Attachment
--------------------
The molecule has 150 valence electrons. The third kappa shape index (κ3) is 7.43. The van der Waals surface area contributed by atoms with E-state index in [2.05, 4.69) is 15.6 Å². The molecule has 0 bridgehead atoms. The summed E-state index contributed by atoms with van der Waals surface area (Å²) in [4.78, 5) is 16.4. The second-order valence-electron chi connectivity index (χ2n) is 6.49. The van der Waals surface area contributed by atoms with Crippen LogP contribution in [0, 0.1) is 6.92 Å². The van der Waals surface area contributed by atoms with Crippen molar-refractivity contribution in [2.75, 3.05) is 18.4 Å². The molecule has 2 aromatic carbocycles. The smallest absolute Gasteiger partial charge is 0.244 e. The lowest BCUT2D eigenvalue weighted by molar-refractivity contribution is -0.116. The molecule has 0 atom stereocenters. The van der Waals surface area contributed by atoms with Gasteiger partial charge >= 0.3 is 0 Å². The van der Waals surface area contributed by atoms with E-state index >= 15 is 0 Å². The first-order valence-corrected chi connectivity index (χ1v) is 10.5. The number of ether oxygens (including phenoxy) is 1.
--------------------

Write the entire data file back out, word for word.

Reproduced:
The molecule has 150 valence electrons. The third kappa shape index (κ3) is 7.43. The van der Waals surface area contributed by atoms with E-state index in [2.05, 4.69) is 15.6 Å². The molecule has 0 bridgehead atoms. The summed E-state index contributed by atoms with van der Waals surface area (Å²) in [4.78, 5) is 16.4. The second-order valence-electron chi connectivity index (χ2n) is 6.49. The van der Waals surface area contributed by atoms with Crippen LogP contribution in [0, 0.1) is 6.92 Å². The van der Waals surface area contributed by atoms with Crippen molar-refractivity contribution in [2.75, 3.05) is 18.4 Å². The molecule has 2 aromatic carbocycles. The smallest absolute Gasteiger partial charge is 0.244 e. The lowest BCUT2D eigenvalue weighted by molar-refractivity contribution is -0.116. The molecule has 0 atom stereocenters. The van der Waals surface area contributed by atoms with Gasteiger partial charge >= 0.3 is 0 Å². The van der Waals surface area contributed by atoms with E-state index >= 15 is 0 Å². The first-order valence-corrected chi connectivity index (χ1v) is 10.5. The number of ether oxygens (including phenoxy) is 1.